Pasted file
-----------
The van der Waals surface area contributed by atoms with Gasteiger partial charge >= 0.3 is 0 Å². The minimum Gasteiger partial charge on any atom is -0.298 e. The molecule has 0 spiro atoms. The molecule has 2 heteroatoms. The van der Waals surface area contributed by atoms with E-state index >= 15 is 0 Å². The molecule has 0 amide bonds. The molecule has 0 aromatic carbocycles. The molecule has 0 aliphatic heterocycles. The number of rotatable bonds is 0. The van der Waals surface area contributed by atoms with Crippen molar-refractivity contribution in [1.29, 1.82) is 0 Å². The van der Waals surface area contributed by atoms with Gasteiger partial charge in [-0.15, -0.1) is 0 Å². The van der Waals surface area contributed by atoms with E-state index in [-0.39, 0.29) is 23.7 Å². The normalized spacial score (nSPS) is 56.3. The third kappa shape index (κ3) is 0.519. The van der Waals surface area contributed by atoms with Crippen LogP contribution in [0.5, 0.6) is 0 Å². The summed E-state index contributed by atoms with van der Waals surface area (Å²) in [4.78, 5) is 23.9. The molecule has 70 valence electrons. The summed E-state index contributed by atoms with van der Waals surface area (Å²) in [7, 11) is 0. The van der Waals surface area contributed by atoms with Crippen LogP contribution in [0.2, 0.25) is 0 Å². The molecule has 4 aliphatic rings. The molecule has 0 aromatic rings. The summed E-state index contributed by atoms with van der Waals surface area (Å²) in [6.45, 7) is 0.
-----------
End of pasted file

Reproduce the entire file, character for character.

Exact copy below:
The van der Waals surface area contributed by atoms with Gasteiger partial charge >= 0.3 is 0 Å². The minimum Gasteiger partial charge on any atom is -0.298 e. The molecule has 0 spiro atoms. The molecule has 2 heteroatoms. The van der Waals surface area contributed by atoms with E-state index >= 15 is 0 Å². The molecule has 0 amide bonds. The molecule has 0 aromatic carbocycles. The molecule has 0 aliphatic heterocycles. The number of rotatable bonds is 0. The van der Waals surface area contributed by atoms with Crippen molar-refractivity contribution in [1.29, 1.82) is 0 Å². The van der Waals surface area contributed by atoms with Gasteiger partial charge in [-0.15, -0.1) is 0 Å². The van der Waals surface area contributed by atoms with E-state index in [-0.39, 0.29) is 23.7 Å². The normalized spacial score (nSPS) is 56.3. The third kappa shape index (κ3) is 0.519. The van der Waals surface area contributed by atoms with Crippen LogP contribution in [0.5, 0.6) is 0 Å². The summed E-state index contributed by atoms with van der Waals surface area (Å²) in [4.78, 5) is 23.9. The molecule has 70 valence electrons. The summed E-state index contributed by atoms with van der Waals surface area (Å²) in [7, 11) is 0. The van der Waals surface area contributed by atoms with Crippen LogP contribution in [0.2, 0.25) is 0 Å². The molecule has 4 aliphatic rings. The molecule has 0 aromatic rings. The summed E-state index contributed by atoms with van der Waals surface area (Å²) in [6.45, 7) is 0.